Its full name is Synchrotron Radiation Workshop and it’s an X-ray optics code for synchrotron radiation and coherent X-ray beamlines, such as what you find at the ALS or NSLS-II.
“Frequency-domain near-field methods are used for the SR calculation, and the Fourier-optics based approach is generally used for the wavefront propagation simulation.
“The code enables both fully- and partially-coherent radiation propagation simulations in steady-state and in frequency-/time-dependent regimes. Besides the SR applications, the code can be efficiently used for various simulations involving conventional lasers and other sources. SRW versions interfaced to Python and to IGOR Pro (WaveMetrics), as well as cross-platform library with C API, are available,”according to its GitHub repo.
OPAL or “Object Oriented Parallel Accelerator Library” is a particle accelerator code for linacs and electron guns with 3D space charge. OPAL is open-source and you can learn more about it here.
This is a particle accelerator code for single or multiple bunch rings with 3D PIC. It’s a hybrid Python/C++ package. Learn more about Synergia here.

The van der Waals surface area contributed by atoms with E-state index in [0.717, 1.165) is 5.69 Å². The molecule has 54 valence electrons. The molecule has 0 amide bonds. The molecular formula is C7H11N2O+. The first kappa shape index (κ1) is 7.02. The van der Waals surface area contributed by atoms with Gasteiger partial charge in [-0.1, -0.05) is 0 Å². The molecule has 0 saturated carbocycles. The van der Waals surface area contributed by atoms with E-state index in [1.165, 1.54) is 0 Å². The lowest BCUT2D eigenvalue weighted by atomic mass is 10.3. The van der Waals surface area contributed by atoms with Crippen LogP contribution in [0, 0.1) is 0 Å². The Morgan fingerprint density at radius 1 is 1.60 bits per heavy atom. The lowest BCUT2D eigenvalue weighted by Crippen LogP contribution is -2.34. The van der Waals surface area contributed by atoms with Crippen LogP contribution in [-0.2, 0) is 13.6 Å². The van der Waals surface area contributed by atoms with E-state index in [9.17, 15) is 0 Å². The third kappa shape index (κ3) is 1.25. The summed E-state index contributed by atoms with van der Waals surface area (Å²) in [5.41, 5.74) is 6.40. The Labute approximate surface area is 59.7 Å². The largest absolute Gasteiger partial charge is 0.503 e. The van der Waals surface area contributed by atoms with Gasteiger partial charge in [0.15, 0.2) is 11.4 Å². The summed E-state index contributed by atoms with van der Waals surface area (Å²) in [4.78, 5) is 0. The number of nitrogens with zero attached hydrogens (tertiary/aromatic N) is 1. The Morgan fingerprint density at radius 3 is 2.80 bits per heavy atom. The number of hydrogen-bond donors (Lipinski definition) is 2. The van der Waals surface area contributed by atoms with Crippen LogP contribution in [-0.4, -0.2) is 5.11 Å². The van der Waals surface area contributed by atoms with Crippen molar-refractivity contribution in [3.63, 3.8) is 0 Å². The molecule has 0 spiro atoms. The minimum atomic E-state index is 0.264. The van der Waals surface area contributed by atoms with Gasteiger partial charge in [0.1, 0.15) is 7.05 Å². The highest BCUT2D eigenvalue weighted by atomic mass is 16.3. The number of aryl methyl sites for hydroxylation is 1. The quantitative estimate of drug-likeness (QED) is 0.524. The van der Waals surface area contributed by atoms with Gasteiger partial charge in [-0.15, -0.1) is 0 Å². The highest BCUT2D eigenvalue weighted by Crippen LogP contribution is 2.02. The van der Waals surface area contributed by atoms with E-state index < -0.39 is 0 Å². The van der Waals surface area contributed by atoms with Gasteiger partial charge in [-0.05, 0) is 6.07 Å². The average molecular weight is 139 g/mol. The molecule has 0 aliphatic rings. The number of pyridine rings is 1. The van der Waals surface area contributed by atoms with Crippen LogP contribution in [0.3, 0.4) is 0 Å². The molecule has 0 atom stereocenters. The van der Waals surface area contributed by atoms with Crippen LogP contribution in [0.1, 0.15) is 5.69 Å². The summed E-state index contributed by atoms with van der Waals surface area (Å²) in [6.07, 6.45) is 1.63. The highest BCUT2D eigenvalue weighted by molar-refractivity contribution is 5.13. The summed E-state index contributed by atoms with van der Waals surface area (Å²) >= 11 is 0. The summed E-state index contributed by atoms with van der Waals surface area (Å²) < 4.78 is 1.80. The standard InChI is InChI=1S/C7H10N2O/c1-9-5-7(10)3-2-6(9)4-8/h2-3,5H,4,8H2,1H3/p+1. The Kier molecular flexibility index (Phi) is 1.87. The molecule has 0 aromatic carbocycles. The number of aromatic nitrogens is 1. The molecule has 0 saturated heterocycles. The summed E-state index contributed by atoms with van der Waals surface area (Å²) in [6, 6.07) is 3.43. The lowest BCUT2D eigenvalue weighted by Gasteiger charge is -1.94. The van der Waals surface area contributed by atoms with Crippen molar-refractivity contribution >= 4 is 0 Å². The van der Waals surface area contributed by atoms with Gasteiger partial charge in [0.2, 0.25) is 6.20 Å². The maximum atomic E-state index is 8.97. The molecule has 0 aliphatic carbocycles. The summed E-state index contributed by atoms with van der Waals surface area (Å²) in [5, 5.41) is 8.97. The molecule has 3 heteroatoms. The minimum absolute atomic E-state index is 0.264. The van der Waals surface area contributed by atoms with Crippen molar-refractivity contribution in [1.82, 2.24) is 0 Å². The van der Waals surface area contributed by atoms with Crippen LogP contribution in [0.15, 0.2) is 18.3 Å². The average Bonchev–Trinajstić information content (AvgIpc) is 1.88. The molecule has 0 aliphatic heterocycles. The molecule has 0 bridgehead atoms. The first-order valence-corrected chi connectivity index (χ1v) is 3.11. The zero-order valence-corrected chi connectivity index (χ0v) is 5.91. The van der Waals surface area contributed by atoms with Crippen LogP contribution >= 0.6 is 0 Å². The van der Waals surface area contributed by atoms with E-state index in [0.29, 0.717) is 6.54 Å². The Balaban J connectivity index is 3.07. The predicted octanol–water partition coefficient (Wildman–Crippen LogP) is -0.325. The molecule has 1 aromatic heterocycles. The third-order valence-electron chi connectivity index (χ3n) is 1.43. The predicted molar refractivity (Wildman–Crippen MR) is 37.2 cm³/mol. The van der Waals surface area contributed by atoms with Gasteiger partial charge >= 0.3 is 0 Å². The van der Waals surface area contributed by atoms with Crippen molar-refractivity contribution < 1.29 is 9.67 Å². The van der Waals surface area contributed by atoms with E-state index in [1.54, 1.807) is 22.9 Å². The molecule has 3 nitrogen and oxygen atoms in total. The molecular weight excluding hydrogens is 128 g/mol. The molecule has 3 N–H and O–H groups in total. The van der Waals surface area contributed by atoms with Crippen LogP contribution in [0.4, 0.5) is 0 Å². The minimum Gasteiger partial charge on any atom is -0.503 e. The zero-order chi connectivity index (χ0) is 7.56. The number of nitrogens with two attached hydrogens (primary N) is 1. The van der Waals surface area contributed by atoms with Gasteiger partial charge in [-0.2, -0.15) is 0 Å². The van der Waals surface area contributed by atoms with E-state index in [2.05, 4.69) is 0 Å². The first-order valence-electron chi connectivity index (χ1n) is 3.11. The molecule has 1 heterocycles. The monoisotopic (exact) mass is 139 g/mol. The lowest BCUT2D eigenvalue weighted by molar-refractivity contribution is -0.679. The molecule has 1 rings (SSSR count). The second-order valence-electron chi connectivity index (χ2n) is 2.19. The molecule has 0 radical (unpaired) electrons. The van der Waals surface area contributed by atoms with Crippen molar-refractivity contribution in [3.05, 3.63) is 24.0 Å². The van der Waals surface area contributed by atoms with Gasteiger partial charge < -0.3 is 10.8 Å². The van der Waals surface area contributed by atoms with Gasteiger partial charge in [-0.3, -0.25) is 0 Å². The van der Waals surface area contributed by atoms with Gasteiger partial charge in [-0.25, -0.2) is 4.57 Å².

Originally developed in the 1970s, Zgoubi is a particle accelerator code for electron and ion spin dynamics in rings. Learn more about Zgoubi here.
Sirepo is designed to aid both the beginner and advanced coder. While a GUI interface is beneficial in many ways, there may be operations and tasks a researcher wishes to carry out in the command line.
This is why there are easy exports to other file formats, like a simple zipped file or Python source file. (Accessible from the top menu bar in your workspace, pictured here.)
Sharing and collaboration is not so smooth when done in the command line. First, software versions must be the same across all instances, or unexpected input file bugs can appear. Second, the files must all reach their destination intact and in full.
This sounds easy, but is harder to do in practice. And any mistakes mean a wrinkle in results or make a simulation impossible to reproduce.
Great science thrives in collaboration. Unlike traditional command line codes, a simulation in Sirepo is easy to share via link sharing.
Every simulation you create in Sirepo has a unique sharing URL, available in the top menu. Simply copy it and send to whomever you wish, and they will have access to an exact copy. It’s as easy as sending an email or a Slack message.
One thing to note is that Sirepo URL sharing is not like Google Docs. The link you share provides the recipient with a separate copy, not access to the original simulation. This way, you don’t have to worry about anyone altering your simulation.
It’s important to remember that Sirepo itself is just the container for the codes above and others. Its features change with the codes’ own capabilities. But no matter which one you use, the interface will stay the same.
That said, the best way to understand Sirepo is to see it for yourself.
We recommend this video tutorial of how to build a FODO cell in elegant: